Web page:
Judge Patrick Bromley is a happy camper.
Are you ready for the summer?
It's amazing that, more than three decades after its release, the 1979 summer camp comedy Meatballs is still mentioned in the conversations around "classic" comedies of the era—a list that includes Animal House, The Blues Brothers, Caddyshack, and Stripes. Sure, all of those movies feature at least one member of the original Saturday Night Live cast, but Meatballs doesn't have much else in common with any of them. Well, maybe Stripes.
Bill Murray (Coffee and Cigarettes) stars as Tripper, the head counselor at Camp North Star, a summer camp populated by slackers, losers, and underachievers. He spends the summer romancing fellow counselor Roxanne (Kate Lynch, Eddie and the Cruisers II: Eddie Lives!, one of the least conventional leading ladies to appear in a movie), encouraging new camper Rudy (a very young Chris Makepeace of Vamp) to come out of his shell, and leading the whole camp into athletic competition with the rich brats at Camp Mohawk using the mantra "It just doesn't matter!"
Meatballs hasn't aged well. At all. It's very much a relic of its time, almost like a Beach Party movie, carrying with it a kind of goofy charm. But it's not very funny. It's the original Summer Camp movie, like Wet Hot American Summer without the satire and jokes (it's what that movie is riffing on), or Sleepaway Camp without the gender confusion and murder. There are horny counselors who don't take their jobs seriously. There's a fat guy and a nerd named "Spaz" (complete with tape on his glasses). There's a big game against the rival camp, which has more money and resources than Camp North Star. Every summer camp movie cliche you can imagine is in Meatballs, many of which originated here.
Of course, at the center of the movie, is Bill Murray in his first leading role since hitting it big on SNL. His performance is such a strange thing, since he distances himself from the material at almost every turn by remaining aloof, silly, and incessantly improvising. I would be surprised to find out that Murray delivered any of his lines as scripted. It seems more likely that director Ivan Reitman decided early on to just point the camera and let him loose. And because it's Bill Murray, I'm willing to go with it. He's one of, if not my favorite comic actors of all time. But even the most talented comedic performer needs to be reigned in to really be funny, and Murray has no leash in Meatballs. What makes his characters in Ghostbusters and Groundhog Day so funny is the tension between his silliness, sarcasm, and some sort of establishment. Here he's got nothing to bounce up against and there's none of that tension between his character and the rest of the movie. Part of that is because he's a steamroller; part of it is because the entirety of Meatballs matches Murray's goofy energy.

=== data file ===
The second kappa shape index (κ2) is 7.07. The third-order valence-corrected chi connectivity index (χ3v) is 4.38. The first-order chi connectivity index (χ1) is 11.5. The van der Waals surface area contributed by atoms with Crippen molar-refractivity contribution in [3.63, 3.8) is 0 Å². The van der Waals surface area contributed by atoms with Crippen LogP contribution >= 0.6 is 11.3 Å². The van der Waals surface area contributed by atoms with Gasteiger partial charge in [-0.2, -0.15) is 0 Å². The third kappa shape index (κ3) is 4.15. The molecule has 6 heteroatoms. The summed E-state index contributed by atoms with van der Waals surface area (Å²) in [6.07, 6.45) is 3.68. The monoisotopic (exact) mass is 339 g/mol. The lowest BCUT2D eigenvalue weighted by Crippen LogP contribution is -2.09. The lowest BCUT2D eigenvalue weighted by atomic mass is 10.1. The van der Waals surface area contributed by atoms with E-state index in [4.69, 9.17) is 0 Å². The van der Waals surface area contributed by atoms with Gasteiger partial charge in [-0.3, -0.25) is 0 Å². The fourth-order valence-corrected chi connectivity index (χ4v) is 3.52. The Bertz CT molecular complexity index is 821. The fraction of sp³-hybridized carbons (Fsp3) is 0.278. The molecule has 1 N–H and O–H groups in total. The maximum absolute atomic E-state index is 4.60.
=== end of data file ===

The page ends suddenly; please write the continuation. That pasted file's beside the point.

The Blu-ray (which can be picked up for a steal at under $10) comes courtesy of Lionsgate, who does just fine by the movie. Sure, it looks old and like it was made pretty cheaply, but I have little doubt this 1.78:1/1080p HD presentation is the best the movie has ever looked. I'd hardly call the movie sharp looking, but colors are natural and well-rendered, detail is decent, and (age flaws aside) the transfer has been cleaned up nicely. The DTS-HD 2.0 Master Audio track gets the job done, but sounds hollow and thin. Still, the dialogue comes through and that's all that really matters.
The lone bonus feature is an engaging commentary from Reitman and producer Dan Goldberg, sometimes proving even more entertaining than the movie itself. This chatty, informal discussion about the production proves the two have a terrific recollection about the shoot and great stories to tell. Neither seems to have an inflated sense of the kind of movie they made, either, which is refreshing. They stay grounded, even though the film has achieved "classic" status in some circles.
No, Meatballs isn't exactly a classic. It's impossible to imagine the movie picking up any new fans in 2012, but those with fond memories of it will likely enjoy this trip down memory lane. At the very least, it represents an early draft of Bill Murray's screen persona, and that's worth something. It's also relatively sweet and innocent, which is interesting because a few years later movie audiences couldn't go to summer camp without having to watch every character be hacked up by an axe murderer. So there's that, but…
It. Just. Doesn't. Matter.
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